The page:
The Simple Mail Transfer Protocol, used for sending e-mail messages, has been written in the 1970s. It was not designed to be secure.
SMTP is a pretty simple protocol, and it follows the idea of classic mail: You write the address on the front of the envelope, your own address on the back, and you send it. There is no way for the recipient to check if the address you’ve written on the back is really yours.
So, what’s the problem? It always worked like that.
E-mail has become the most important means of “serious” online communication. Accounts on most sites are connected to an e-mail address, including e-commerce. If you receive an e-mail from your bank, how do you know if it’s really your bank that has sent the e-mail?
You can’t, not automatically.
You could phone your bank and ask them if they’ve sent it. But that’s not something most people would do. People want to read their e-mail and usually trust the sender line shown in their mail client.
The solution for geeks!
There has been a solution for this problem for ages. Standards like S/MIME and OpenPGP allow you to sign e-mail messages. Everyone that trusts your public key can be pretty sure you are who you say you are.
Most desktop e-mail clients support S/MIME and OpenPGP, but the number of users is small. A select group of people that really cares about privacy and security uses it for sending e-mails. (OpenPGP is used for other things as well: A lot of GNU/Linux packages are signed using OpenPGP).
This solution isn’t suitable for the masses though. Keeping your private certificate secure (and maintaining a web of trust in the case of OpenPGP) is too much work. It should be easier!
The solution for the masses!
People that lack the required knowledge to set up their own e-mail server usually use the servers of their provider, or a webmail service. This is where we have to implement the authentication if we want to reach everyone.
A few standards have been developed to make this happen.
Sender Policy Framework (SPF)
SPF allows server administrators to keep a whitelist of servers allowed to send e-mails for their domain. The server receiving the e-mail can then check if it came from an allowed IP.
The whitelist is stored in a TXT or SPF record in DNS. As the domain administrator is (or should be) the only one able to change the DNS records for his domain, this is considered a safe place to store the whitelist.
For example, the SPF record for demuzere.be:
demuzere.be. IN TXT "v=spf1 include:_spf.google.com -all" demuzere.be. IN SPF "v=spf1 include:_spf.google.com -all"
This record basically tells you that you should read the SPF record on _spf.google.com, and disallow all other servers.
DomainKeys Identified Mail (DKIM)
The problem with SPF is that it breaks when an e-mail forwarder forwards your e-mail. In this case, the receiving server will see the IP of the forwarder, and not that of the original sender. For the same reason, this also breaks mailing lists.
That’s where DKIM comes in! It signs the e-mail body and a few critical headers on the server before sending it to the recipient.
The public key is read from DNS (for the same reasons the whitelist for SPF is stored there). The receiving server can validate the message using the public key and a signature in the e-mail headers. Forwarders and mailing lists keep these headers intact, and don’t break DKIM. (Unless they’re not configured correctly..)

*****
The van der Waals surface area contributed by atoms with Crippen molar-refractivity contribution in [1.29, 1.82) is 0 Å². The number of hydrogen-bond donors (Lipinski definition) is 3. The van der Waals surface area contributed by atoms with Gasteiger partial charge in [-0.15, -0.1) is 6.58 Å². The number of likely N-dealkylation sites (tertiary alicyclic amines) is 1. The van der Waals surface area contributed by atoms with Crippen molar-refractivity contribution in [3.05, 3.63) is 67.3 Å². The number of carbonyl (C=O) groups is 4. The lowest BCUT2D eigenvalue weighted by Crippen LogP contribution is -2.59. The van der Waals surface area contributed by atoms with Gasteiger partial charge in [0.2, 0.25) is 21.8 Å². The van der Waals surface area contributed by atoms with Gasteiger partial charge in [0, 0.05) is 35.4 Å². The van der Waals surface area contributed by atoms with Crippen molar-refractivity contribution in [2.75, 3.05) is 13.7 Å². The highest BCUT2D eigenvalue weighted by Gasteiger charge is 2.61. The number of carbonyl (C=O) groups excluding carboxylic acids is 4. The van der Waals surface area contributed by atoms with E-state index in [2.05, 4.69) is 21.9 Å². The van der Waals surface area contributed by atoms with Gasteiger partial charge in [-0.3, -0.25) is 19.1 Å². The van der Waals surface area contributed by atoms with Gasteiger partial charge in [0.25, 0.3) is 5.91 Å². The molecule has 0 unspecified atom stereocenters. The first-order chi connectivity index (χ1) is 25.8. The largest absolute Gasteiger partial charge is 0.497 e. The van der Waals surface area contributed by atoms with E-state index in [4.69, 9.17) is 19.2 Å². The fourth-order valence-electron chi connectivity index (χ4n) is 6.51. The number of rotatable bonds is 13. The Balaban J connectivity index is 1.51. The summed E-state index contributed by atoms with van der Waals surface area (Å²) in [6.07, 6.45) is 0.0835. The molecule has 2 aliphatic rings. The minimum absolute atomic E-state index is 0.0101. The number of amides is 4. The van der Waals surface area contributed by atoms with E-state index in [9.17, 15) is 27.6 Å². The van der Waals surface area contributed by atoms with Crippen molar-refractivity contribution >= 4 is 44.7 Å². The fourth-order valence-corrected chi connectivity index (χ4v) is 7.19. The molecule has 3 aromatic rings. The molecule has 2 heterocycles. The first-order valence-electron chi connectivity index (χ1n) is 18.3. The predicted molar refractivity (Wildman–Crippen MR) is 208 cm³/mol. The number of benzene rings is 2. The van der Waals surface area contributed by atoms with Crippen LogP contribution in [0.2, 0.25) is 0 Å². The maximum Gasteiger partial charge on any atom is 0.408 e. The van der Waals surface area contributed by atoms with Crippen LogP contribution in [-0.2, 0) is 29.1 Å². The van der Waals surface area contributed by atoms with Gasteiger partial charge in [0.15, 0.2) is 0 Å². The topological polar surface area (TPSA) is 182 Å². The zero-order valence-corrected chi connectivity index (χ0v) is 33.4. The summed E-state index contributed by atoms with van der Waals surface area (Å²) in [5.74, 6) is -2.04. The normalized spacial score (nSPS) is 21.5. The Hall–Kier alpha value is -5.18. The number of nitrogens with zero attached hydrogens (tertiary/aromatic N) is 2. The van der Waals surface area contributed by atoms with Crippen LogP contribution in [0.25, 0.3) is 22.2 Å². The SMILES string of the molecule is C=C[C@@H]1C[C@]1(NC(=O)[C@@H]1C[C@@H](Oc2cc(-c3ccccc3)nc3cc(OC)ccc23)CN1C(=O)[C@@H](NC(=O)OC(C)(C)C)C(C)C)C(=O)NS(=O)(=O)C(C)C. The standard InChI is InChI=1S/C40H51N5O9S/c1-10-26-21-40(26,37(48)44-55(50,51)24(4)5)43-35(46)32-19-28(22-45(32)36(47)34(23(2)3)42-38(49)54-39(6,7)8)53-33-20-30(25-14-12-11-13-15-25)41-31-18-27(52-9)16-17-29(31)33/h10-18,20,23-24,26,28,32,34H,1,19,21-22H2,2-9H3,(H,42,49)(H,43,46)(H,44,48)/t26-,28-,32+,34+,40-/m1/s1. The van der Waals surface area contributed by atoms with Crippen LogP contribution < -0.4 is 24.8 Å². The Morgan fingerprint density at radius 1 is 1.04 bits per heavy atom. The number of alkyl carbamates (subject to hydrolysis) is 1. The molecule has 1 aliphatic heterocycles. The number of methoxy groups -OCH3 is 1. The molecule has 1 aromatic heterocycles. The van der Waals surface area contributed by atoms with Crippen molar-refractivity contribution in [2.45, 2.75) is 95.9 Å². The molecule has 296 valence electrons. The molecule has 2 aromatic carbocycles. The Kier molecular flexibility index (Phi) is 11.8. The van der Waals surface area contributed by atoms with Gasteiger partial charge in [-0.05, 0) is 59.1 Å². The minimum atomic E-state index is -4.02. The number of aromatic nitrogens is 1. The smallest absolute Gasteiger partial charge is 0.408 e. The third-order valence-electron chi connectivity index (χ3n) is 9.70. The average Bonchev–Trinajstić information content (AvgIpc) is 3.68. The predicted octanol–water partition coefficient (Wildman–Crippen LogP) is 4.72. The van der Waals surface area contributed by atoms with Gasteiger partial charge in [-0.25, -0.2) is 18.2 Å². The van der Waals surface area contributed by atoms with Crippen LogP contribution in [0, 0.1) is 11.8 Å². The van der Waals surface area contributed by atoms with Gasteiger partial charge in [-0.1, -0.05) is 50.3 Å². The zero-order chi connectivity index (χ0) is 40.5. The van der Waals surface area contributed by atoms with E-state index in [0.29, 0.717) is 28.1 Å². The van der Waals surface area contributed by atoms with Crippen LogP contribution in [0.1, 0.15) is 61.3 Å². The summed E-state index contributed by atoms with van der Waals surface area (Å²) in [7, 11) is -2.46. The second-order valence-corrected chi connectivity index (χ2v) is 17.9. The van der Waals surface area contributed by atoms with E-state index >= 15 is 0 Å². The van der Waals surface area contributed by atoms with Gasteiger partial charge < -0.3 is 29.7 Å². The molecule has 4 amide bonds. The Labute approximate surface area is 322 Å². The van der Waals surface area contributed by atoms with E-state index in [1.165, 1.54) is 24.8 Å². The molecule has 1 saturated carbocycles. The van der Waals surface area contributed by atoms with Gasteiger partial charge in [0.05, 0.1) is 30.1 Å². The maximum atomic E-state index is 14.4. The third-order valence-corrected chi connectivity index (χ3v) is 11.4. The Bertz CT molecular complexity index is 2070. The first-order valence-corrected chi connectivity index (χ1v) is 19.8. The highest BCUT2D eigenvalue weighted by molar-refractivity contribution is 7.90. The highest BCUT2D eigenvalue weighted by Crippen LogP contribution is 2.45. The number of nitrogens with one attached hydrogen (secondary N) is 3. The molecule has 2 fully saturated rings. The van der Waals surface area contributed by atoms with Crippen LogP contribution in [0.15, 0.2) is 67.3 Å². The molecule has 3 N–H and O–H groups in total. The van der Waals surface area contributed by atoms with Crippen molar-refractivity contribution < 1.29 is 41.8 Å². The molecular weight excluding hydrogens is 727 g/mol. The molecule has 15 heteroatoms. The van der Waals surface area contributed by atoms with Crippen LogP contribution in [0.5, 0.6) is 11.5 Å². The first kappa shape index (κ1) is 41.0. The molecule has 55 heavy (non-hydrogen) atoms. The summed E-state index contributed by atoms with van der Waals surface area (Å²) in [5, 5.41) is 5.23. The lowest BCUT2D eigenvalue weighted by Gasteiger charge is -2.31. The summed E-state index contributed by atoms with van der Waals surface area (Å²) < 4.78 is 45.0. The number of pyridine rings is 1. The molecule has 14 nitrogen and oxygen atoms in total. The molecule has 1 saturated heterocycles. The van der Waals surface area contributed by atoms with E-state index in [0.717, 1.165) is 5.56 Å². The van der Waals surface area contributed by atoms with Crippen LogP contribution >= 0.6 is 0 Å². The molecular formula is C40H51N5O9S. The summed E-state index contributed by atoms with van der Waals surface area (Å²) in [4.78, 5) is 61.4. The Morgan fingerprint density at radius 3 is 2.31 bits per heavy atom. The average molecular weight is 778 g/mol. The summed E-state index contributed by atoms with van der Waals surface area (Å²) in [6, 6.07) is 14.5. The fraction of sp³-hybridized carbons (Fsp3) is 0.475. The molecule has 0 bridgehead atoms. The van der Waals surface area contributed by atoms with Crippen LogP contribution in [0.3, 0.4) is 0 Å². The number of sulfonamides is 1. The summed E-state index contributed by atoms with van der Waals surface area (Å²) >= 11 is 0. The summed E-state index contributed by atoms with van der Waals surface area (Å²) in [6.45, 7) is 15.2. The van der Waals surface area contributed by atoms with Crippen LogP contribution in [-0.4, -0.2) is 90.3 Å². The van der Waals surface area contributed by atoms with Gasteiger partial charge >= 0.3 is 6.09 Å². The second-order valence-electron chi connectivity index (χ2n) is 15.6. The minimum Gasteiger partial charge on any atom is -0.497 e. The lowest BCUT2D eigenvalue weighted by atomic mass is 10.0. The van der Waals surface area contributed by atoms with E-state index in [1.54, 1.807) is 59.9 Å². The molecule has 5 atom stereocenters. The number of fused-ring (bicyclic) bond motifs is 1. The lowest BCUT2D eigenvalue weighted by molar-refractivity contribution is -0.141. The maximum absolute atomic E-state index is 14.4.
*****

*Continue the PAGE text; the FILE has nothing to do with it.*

For example, the DKIM record for demuzere.be:
demunet._domainkey.demuzere.be. IN TXT "v=DKIM1\;k=rsa\;p=MIGfMA [..] AQAB\;t=s"
DKIM allows you to set multiple public keys (the key name is “demunet” in the record shown above). The reason to allow this is simple: You might want to let a third party sign e-mails on your behalf. Companies using a third party service for sending bulk e-mail can give them a separate key, and revoke it if needed.
Domain-based Message Authentication, Reporting & Conformance (DMARC)
But how should the receiving server know if it should check for SPF and DKIM records? SPF can be checked easily: If there is no SPF record, the sender doesn’t use it. But what for DKIM? You have to know the public key name in order to check if it exists. There is no way to know if an unsigned e-mail should have been signed.
There have been a few proposals on how to solve this. One of them was Author Domain Signing Policy (ADSP). It wasn’t popular: The biggest webmail providers didn’t implement it, and then it simply doesn’t work.
The latest try is DMARC. Behind the ridiculously long name hides yet another DNS record. This time it allows you to specify a policy as to how the receiving server should threat your messages. The difference with ADSP is that DMARC also supports reporting. Receiving servers can send you reports about the number of messages it received from your domain, what they did with them, and why they decided to do that.
You can suggest what to do with messages that fail DKIM and SPF tests. Possible options are reject, quarantaine (sends them to the spambox most of the time) and none. This last option simply sends reports, but doesn’t stop the e-mails from reaching the inbox if something is wrong with them.
A last example, the DMARC record for demuzere.be:
_dmarc.demuzere.be. IN TXT "v=DMARC1\;pct=100\;p=reject\;adkim=s\;aspf=r"